Dubbed the “Queen of the Battlefield” or the Devil’s Paintbrush (because of the way it swept across a battlefield in strokes), the MG08 Heavy Machine gun is one of the iconic weapons of the First World War. The German Army was well-equipped with Spandau and DWM manufactured MG 08s when the war began. Both the British Vickers and the 08s were refinements of Sir Hiram Maxim’s basic design. An 08 could fire as much as 500 rounds a minute, and was fed by a cloth sewn belt of 250 rifle-caliber bullets. The crew was highly trained to be able to remedy every one of the guns frequent stoppages (jams, etc.) quickly. 08s were carefully placed to maximize their effectiveness on the battlefield, and overlapping fields of fire gave way to cleverly placed guns that fired at oblique angles, to avoid tell-tale muzzle-flashes or frontal exposure of the crew. The July 1916 opening of the Somme offensive proved to Commonwealth armies that the MG08’s defensive power could not be overcome by waves of massed infantry assaults. The same lesson was learned in similar casualty figures in botched French and Russian attacks. Allied armies eventually trained specialist snipers (again the Germans had been far ahead in this) to eliminate crews. The Germans adapted by protecting the gunners with body armour and fitting the MGs with special shields to protect the gunner. The snipers learned to target the water sleeve on the barrel, to disable the gun. As long as static war prevailed, the MG08 had a huge defensive advantage. Still, combined tactics of preparatory bombardment, rehearsals, barbed wire cutting raids, creeping barrages, sniping, accurate counter-battery fire, close support from mortars (and rifle grenades), and squad level tactics that avoided masses of men grouping together, all helped lessen the losses.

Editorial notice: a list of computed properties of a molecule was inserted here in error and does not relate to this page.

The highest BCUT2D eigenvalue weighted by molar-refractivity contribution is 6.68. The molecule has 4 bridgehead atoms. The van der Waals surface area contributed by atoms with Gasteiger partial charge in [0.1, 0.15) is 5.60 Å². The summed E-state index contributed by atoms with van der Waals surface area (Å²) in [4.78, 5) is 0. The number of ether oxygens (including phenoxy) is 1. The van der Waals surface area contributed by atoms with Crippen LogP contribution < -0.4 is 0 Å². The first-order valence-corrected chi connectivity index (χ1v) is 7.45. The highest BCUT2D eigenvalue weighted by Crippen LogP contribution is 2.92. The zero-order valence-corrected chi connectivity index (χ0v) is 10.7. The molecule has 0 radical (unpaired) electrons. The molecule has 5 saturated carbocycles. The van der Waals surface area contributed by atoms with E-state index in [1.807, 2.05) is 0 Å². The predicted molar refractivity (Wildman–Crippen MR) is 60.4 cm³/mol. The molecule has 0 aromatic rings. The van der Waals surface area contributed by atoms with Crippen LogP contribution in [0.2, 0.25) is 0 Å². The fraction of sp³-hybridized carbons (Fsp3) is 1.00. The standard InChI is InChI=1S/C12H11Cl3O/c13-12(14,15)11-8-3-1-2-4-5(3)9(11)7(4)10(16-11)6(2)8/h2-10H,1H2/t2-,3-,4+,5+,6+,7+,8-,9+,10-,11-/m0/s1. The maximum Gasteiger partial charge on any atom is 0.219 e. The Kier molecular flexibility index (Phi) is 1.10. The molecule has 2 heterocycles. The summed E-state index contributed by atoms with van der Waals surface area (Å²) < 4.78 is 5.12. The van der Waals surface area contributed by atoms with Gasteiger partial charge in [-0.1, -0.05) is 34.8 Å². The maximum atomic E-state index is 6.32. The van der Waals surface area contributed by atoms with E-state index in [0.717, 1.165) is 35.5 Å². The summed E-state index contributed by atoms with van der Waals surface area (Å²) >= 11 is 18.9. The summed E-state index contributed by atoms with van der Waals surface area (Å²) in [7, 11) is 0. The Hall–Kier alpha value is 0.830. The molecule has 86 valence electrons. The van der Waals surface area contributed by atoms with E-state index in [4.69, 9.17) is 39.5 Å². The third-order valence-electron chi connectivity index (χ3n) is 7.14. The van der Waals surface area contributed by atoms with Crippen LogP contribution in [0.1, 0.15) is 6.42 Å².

These guns had held up many an advance, and battalions were very proud of their destruction or capture. Many Canadian Victoria Crosses (some posthumously awarded) were also awarded for eliminating machine gun positions. Crews could face harsh treatment by CEF soldiers who had watched their pals gunned down. The regular soldier thought of artillery as almost an act of nature, like a hurricane to suffer through; If you were unlucky, your sector got pounded. If you were really unlucky, “a shell had your number on it.” In contrast, the machine gun was personal. It spewed malice, in the form of spitzer-tipped, full-metal-jacketted rounds cutting across “No Man’s Land.” Astonishingly, about 2,500 machine guns, mostly of this type, were brought back by the Canadian government as war trophies. These are difficult to locate, as many were scrapped, many were sold off to private collectors, some went missing, and some ended up in museums.